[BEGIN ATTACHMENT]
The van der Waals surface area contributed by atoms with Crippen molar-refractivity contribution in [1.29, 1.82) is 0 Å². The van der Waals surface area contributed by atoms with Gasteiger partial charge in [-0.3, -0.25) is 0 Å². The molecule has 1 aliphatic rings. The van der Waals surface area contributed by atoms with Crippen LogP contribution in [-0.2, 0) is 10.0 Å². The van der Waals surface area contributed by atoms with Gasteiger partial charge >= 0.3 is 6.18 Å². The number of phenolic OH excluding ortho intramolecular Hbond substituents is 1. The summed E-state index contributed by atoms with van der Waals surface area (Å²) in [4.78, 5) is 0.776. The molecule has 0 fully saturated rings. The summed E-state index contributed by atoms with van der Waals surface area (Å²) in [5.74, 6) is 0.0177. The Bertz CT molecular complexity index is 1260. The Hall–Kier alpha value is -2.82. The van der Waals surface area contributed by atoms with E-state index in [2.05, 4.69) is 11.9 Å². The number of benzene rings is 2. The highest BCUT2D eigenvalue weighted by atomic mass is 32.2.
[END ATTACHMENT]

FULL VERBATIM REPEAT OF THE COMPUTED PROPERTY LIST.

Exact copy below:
The van der Waals surface area contributed by atoms with Crippen molar-refractivity contribution in [1.29, 1.82) is 0 Å². The van der Waals surface area contributed by atoms with Gasteiger partial charge in [-0.3, -0.25) is 0 Å². The molecule has 1 aliphatic rings. The van der Waals surface area contributed by atoms with Crippen LogP contribution in [-0.2, 0) is 10.0 Å². The van der Waals surface area contributed by atoms with Gasteiger partial charge >= 0.3 is 6.18 Å². The number of phenolic OH excluding ortho intramolecular Hbond substituents is 1. The summed E-state index contributed by atoms with van der Waals surface area (Å²) in [4.78, 5) is 0.776. The molecule has 0 fully saturated rings. The summed E-state index contributed by atoms with van der Waals surface area (Å²) in [5.74, 6) is 0.0177. The Bertz CT molecular complexity index is 1260. The Hall–Kier alpha value is -2.82. The van der Waals surface area contributed by atoms with E-state index in [2.05, 4.69) is 11.9 Å². The number of benzene rings is 2. The highest BCUT2D eigenvalue weighted by atomic mass is 32.2.